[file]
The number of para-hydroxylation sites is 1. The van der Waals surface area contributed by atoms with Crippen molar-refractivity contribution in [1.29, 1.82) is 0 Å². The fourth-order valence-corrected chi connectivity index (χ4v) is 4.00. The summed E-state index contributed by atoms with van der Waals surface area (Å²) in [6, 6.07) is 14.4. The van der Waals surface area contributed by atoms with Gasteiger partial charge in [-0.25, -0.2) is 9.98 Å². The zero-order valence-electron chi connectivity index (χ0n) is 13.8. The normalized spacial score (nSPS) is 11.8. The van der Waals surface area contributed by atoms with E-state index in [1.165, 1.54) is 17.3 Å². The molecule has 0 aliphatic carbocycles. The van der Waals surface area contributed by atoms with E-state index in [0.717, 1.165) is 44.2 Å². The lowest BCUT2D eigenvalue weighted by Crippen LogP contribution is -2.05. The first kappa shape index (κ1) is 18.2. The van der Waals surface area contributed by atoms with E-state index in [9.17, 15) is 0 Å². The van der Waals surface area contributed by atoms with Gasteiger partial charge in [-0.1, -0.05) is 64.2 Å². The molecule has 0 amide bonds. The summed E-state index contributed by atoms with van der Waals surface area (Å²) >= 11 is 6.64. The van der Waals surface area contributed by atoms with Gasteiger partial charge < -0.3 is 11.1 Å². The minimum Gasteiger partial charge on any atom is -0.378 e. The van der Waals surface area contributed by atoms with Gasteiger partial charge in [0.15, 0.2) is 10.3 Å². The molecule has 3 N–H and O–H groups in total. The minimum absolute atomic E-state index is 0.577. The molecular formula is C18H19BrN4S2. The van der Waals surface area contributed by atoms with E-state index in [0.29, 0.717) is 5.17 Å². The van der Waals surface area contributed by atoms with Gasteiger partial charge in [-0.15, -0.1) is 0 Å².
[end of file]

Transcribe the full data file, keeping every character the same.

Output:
The number of para-hydroxylation sites is 1. The van der Waals surface area contributed by atoms with Crippen molar-refractivity contribution in [1.29, 1.82) is 0 Å². The fourth-order valence-corrected chi connectivity index (χ4v) is 4.00. The summed E-state index contributed by atoms with van der Waals surface area (Å²) in [6, 6.07) is 14.4. The van der Waals surface area contributed by atoms with Gasteiger partial charge in [-0.25, -0.2) is 9.98 Å². The zero-order valence-electron chi connectivity index (χ0n) is 13.8. The normalized spacial score (nSPS) is 11.8. The van der Waals surface area contributed by atoms with E-state index in [1.165, 1.54) is 17.3 Å². The molecule has 0 aliphatic carbocycles. The van der Waals surface area contributed by atoms with E-state index in [0.717, 1.165) is 44.2 Å². The lowest BCUT2D eigenvalue weighted by Crippen LogP contribution is -2.05. The first kappa shape index (κ1) is 18.2. The van der Waals surface area contributed by atoms with E-state index in [9.17, 15) is 0 Å². The van der Waals surface area contributed by atoms with Gasteiger partial charge in [-0.1, -0.05) is 64.2 Å². The molecule has 0 amide bonds. The summed E-state index contributed by atoms with van der Waals surface area (Å²) >= 11 is 6.64. The van der Waals surface area contributed by atoms with Gasteiger partial charge < -0.3 is 11.1 Å². The minimum Gasteiger partial charge on any atom is -0.378 e. The van der Waals surface area contributed by atoms with Gasteiger partial charge in [0.15, 0.2) is 10.3 Å². The molecule has 3 N–H and O–H groups in total. The minimum absolute atomic E-state index is 0.577. The molecular formula is C18H19BrN4S2. The van der Waals surface area contributed by atoms with E-state index in [0.29, 0.717) is 5.17 Å². The van der Waals surface area contributed by atoms with Gasteiger partial charge in [-0.15, -0.1) is 0 Å².